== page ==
Add formulas & functions


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You can use functions and formulas to automate calculations in Google Sheets.

Tip: If you’re already familiar with functions and formulas and just need to know which ones are available, go to Google Sheets function reference.

Create a formula

  1. On your iPhone or iPad, open a spreadsheet in the Google Sheets app.
  2. Tap the cell where you want to add the formula.
    • To pick from a list of functions, tap Function Function. Then choose a category and pick the function you want to use in your formula.
    • To enter a function manually, enter = and the function you want to use.
    • If the cell already has a formula in it, skip to step 5.
  3. A description of the function will show as you’re working on it to guide you through formula creation.
  4. To use the content of other cells in your formula equation, type the names of the cells into the formula.
  5. Choose from the symbols below the text box to add to the formula. For example, to subtract the contents of one cell from another, tap the - (minus) symbol.
  6. To finish the formula, tap Done Done.

Additional features for creating formulas

Nested functions

A function used in the same cell with another function is called a nested function. When functions are combined, Google Sheets will calculate the innermost function first. The nested function is contained in parentheses and is used as one of the components of the surrounding function.

For example, let's say you want to calculate the absolute value of a sum of several numbers in the cell range A1:A7. To calculate the sum of these numbers, you would enter '=SUM(A1:A7)' into a cell.

To calculate the absolute value of this sum, you need to nest the sum formula within absolute value formula. To calculate both formulas in a single cell, enter '=ABS(SUM(A1:A7))' into the cell. Note that the =SUM() function is performed first and is used as a component in the =ABS() function.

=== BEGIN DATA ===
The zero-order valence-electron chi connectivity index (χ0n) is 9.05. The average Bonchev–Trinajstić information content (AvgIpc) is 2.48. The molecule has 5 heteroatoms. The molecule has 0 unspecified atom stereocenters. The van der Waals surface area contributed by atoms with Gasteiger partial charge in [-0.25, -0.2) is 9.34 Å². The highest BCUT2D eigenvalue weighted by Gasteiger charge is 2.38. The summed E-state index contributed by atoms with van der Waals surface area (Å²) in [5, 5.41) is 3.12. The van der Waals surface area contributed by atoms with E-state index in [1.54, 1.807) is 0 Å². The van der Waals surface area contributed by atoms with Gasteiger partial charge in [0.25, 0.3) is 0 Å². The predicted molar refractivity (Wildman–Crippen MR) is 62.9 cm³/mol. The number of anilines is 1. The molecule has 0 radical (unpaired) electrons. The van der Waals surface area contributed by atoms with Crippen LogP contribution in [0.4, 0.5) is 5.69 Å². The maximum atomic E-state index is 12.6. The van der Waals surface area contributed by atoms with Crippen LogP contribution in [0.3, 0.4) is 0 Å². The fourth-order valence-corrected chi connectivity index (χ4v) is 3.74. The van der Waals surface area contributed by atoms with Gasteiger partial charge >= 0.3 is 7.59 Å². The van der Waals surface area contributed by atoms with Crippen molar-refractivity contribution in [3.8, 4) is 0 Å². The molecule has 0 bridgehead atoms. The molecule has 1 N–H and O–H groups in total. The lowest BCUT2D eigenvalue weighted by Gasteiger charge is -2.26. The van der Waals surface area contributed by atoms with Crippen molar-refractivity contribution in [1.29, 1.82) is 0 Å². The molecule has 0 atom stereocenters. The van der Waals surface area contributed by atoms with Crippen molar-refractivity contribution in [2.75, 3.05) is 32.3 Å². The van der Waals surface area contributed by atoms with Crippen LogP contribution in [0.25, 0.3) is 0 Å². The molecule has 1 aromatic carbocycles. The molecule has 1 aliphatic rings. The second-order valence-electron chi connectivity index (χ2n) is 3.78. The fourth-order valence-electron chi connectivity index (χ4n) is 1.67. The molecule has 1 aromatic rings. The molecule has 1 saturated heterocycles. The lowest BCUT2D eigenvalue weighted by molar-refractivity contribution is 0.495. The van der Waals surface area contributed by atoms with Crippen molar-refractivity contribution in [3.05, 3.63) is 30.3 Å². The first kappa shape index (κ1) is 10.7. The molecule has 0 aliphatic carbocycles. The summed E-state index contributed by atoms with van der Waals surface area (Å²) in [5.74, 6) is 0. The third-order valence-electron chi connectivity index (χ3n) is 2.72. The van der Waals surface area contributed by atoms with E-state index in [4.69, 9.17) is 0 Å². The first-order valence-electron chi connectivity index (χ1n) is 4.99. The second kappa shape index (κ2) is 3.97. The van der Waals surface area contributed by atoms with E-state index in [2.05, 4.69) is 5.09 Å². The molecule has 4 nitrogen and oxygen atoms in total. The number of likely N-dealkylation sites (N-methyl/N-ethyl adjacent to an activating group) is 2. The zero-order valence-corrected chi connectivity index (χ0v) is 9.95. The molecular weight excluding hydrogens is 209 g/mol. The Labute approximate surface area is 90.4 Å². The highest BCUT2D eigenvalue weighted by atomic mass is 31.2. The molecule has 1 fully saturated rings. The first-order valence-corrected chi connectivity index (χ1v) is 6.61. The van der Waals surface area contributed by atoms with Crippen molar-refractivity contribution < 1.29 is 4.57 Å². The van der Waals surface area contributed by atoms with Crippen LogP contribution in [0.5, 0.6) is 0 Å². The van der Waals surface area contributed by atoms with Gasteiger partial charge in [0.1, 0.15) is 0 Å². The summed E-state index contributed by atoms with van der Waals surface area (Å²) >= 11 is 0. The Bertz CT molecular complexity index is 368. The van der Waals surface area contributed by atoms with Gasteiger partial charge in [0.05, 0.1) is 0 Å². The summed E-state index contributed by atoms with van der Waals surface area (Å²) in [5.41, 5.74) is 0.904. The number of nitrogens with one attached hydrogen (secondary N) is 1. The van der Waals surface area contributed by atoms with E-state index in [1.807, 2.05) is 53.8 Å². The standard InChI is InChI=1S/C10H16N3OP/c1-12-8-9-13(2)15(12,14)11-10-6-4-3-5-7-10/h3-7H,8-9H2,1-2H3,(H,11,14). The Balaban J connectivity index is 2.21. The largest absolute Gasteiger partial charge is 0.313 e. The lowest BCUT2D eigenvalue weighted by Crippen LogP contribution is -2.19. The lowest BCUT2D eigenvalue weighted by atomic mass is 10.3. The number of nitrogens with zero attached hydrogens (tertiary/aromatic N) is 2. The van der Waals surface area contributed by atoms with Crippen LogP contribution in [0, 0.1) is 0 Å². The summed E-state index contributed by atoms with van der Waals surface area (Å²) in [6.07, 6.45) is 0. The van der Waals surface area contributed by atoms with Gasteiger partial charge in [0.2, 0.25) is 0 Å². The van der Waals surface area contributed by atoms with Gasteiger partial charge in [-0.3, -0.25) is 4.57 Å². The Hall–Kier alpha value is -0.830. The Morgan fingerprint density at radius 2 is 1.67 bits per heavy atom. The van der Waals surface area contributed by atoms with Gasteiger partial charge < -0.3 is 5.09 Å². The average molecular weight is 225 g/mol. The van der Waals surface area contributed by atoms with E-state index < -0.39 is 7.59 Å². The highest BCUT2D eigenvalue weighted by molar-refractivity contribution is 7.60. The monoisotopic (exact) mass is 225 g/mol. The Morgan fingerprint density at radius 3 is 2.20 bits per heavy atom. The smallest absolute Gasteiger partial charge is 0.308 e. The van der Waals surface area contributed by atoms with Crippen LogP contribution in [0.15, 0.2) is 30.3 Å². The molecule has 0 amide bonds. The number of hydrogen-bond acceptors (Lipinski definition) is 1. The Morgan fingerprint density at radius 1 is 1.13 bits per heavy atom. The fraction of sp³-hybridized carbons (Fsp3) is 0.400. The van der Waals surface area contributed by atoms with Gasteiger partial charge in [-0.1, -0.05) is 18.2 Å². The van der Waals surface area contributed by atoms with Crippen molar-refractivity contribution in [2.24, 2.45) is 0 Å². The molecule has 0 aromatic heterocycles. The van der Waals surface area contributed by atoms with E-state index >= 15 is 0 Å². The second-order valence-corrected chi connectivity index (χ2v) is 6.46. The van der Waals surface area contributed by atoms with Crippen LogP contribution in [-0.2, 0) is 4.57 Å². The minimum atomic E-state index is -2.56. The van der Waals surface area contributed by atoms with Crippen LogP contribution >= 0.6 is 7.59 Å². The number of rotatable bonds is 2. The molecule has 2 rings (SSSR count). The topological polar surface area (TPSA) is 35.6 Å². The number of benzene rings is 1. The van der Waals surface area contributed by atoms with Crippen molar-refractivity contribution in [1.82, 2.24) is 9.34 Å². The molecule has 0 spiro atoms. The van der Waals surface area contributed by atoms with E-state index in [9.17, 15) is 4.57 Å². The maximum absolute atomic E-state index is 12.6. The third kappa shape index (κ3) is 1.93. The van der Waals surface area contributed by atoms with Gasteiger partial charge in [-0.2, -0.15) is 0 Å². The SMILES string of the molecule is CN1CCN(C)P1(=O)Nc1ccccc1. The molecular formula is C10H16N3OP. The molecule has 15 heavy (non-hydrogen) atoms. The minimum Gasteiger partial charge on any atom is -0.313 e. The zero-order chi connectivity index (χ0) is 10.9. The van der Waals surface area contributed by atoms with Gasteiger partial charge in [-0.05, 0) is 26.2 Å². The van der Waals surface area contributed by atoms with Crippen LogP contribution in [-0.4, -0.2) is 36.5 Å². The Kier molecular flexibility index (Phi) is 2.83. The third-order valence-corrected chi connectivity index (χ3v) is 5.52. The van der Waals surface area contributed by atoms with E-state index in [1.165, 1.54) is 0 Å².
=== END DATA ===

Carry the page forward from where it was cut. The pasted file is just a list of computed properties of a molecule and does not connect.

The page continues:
Formula highlighting

When you reference other cells in a formula, those cells will be highlighted in contrasting colors to help you more easily build a formula. When you click on a cell that contains a completed formula, you'll also see these cells highlighted.

Functions that don't work

Some functions from other spreadsheet programs don't work in Sheets.
Type Description

Calls a dynamic link library or code resource. Since this resource might not be available on all devices, Sheets doesn’t use this function.

Tip: You can use macros or Apps Script instead.


Lets you use Excel’s CUBE data model.

Tip: If you want to use similar CUBEs, you can use the Data Connectors feature.


Returns information about the Sheets document file, such as its filepath.

Note: Because Sheets emphasizes online collaboration, much of the information from this method may not be available or the most transparent to all users.


Gets the registry ID from Windows.

Note: Since Sheets isn’t linked to any one operating system, this function isn’t supported.


Gets data from a Component Object Model (COM) Automation server.

Tip: Since everyone can’t get to the COM server, you can use macros or Apps Script.


Relies on Windows to work fully.

Note: Since Sheets isn’t linked to any one operating system, this function isn’t supported.

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